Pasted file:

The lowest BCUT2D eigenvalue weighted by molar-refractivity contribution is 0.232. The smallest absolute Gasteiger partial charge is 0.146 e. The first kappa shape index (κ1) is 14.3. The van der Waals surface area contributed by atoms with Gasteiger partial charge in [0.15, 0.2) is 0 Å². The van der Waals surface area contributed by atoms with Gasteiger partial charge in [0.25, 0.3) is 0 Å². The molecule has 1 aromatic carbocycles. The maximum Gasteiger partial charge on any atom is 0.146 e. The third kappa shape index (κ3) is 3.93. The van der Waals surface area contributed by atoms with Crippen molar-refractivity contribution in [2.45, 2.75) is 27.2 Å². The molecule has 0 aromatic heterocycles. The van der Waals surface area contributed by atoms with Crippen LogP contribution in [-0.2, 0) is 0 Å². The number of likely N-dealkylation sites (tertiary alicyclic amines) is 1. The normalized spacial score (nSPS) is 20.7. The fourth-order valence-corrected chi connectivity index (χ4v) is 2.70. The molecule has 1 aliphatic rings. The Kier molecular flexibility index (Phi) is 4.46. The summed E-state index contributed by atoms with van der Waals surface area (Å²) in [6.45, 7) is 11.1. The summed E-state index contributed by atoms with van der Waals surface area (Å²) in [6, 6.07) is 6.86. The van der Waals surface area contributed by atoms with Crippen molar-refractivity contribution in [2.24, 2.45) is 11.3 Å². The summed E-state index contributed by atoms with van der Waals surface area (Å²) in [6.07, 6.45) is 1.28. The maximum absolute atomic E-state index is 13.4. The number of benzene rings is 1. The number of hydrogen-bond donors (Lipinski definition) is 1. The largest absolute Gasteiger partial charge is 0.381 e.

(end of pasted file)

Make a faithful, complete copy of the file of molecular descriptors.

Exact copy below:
The lowest BCUT2D eigenvalue weighted by molar-refractivity contribution is 0.232. The smallest absolute Gasteiger partial charge is 0.146 e. The first kappa shape index (κ1) is 14.3. The van der Waals surface area contributed by atoms with Gasteiger partial charge in [0.15, 0.2) is 0 Å². The van der Waals surface area contributed by atoms with Gasteiger partial charge in [0.25, 0.3) is 0 Å². The molecule has 1 aromatic carbocycles. The maximum Gasteiger partial charge on any atom is 0.146 e. The third kappa shape index (κ3) is 3.93. The van der Waals surface area contributed by atoms with Crippen molar-refractivity contribution in [2.45, 2.75) is 27.2 Å². The molecule has 0 aromatic heterocycles. The van der Waals surface area contributed by atoms with Crippen LogP contribution in [-0.2, 0) is 0 Å². The number of likely N-dealkylation sites (tertiary alicyclic amines) is 1. The normalized spacial score (nSPS) is 20.7. The fourth-order valence-corrected chi connectivity index (χ4v) is 2.70. The molecule has 1 aliphatic rings. The Kier molecular flexibility index (Phi) is 4.46. The summed E-state index contributed by atoms with van der Waals surface area (Å²) in [6.45, 7) is 11.1. The summed E-state index contributed by atoms with van der Waals surface area (Å²) in [6, 6.07) is 6.86. The van der Waals surface area contributed by atoms with Crippen molar-refractivity contribution in [2.24, 2.45) is 11.3 Å². The summed E-state index contributed by atoms with van der Waals surface area (Å²) in [6.07, 6.45) is 1.28. The maximum absolute atomic E-state index is 13.4. The number of benzene rings is 1. The number of hydrogen-bond donors (Lipinski definition) is 1. The largest absolute Gasteiger partial charge is 0.381 e.